Pictured: Bose S1 Pro Multi-Position Powered PA
Systems for mobile DJs have fairly stringent requirements. Whether you're playing a wedding reception, party, corporate event or a dance set at a local club that doesn't have their own sound system, portability and ease of setup are more important when there's only you to haul gear and get the system set up and ready to go. But the need for solid full-range sound is equally critical. Unlike small venue systems or systems for singer-songwriters, everything always goes through your sound system. Clients and audience will pretty much expect enough low end to rattle a few folding chairs around, even if you're just doing an oldies set for someone's retirement party. And, since the system will frequently be needed for announcements and other things, mid-range and high-frequency clarity and intelligibility are equally important.
QSC K.2 Series
A popular choice for on-the-go mobile DJs has been, and continues to be, the QSC K.2 Series of powered loudspeakers. Combining a pair of the K12.2 12" tops with a seriously floor-shaking KS118 powered subwoofer is a near-perfect blend of portability, power and clarity. The three-input built-in mixer provides a pair of mic/line inputs and a dedicated stereo input, so you have ample setup options, and QSC's easily programmable DSP offers serious customization options. The subwoofer features 3,600 watts of Class-D power, for solid bass that will shake even sizable venues. As you start to work larger venues, the system is easy to expand. As with most systems of this type, we recommend one subwoofer per pair of tops.
Pictured: QSC K12.2 Powered 2-Way Loudspeaker
Bose L1 Pro32
If portability is at the top of your personal list, the Bose L1 Pro32 system with the Bose Sub2, either singly or as a pair, is a solid choice. The big sibling of the Bose Pro8 system we covered in the singer-songwriter section, the Pro32 with Sub 2 quadruples the number of drivers and ups the size and power of the subwoofer. This brings the coverage capacity of the system into the medium to large venue level while maintaining the extreme portability L1 systems are known for. As with the Pro8, the Pro32 is also easily expandable as your needs change. A key feature is the "racetrack" design of the subwoofer speaker. This oval-shaped speaker is capable of pumping out as much or more low-frequency information as traditional woofers, while maintaining ease of transport due to its compact size.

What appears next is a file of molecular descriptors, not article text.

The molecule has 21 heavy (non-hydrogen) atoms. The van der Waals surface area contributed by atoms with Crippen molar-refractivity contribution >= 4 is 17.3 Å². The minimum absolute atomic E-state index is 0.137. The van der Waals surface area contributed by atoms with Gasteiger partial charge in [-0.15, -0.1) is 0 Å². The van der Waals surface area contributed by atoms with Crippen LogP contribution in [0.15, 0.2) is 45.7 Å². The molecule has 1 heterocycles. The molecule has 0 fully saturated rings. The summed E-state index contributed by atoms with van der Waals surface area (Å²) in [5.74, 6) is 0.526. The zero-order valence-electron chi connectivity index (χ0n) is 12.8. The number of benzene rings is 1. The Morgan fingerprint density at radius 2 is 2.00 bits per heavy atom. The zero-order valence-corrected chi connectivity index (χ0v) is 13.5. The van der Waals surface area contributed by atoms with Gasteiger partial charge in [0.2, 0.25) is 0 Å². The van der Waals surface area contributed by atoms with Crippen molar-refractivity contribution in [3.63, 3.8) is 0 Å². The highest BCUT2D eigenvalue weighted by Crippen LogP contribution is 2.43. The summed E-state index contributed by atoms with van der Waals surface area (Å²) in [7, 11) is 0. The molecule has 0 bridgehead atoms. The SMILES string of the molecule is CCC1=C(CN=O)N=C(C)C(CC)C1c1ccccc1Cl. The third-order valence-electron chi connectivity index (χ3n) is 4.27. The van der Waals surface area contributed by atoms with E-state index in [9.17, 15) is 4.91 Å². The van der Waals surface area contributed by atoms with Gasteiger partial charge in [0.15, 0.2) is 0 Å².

Pictured: Bose L1 Pro32 Portable PA With Sub2
If transport isn't a factor and you don't mind wrangling a larger system, the Electro-Voice ETX family provides massive sound at a tremendous value. Available as two-way 12" or 15" tops, or a 15" three-way, combine them with the massive low-end rumble of the ETX18SP 18" subwoofer for some very serious sound levels. This system is more than capable of handling large rooms and sizable outdoor events. EV's QuickSmart DSP makes it quick and easy to get the system in balance, no matter where your show may be. This system is great for the mobile DJ who does some gigs with serious club music where the audience demands that they feel the music.
While many larger houses of worship have permanently installed sound and lights that could compete with any major concert venue, small and medium ones generally need a different type of system. A system may be needed in the main sanctuary or gathering space one day, set up in a smaller space the next or taken along for a church picnic the next weekend. Even mega-congregations have uses for smaller, more portable systems. Key factors here are vocal intelligibility, ease of use for the frequently part-time volunteer sound person, and an unobtrusive appearance that blends in with the background. Here are a couple of choices that can fit the bill.
Electro-Voice EVOLVE 50M White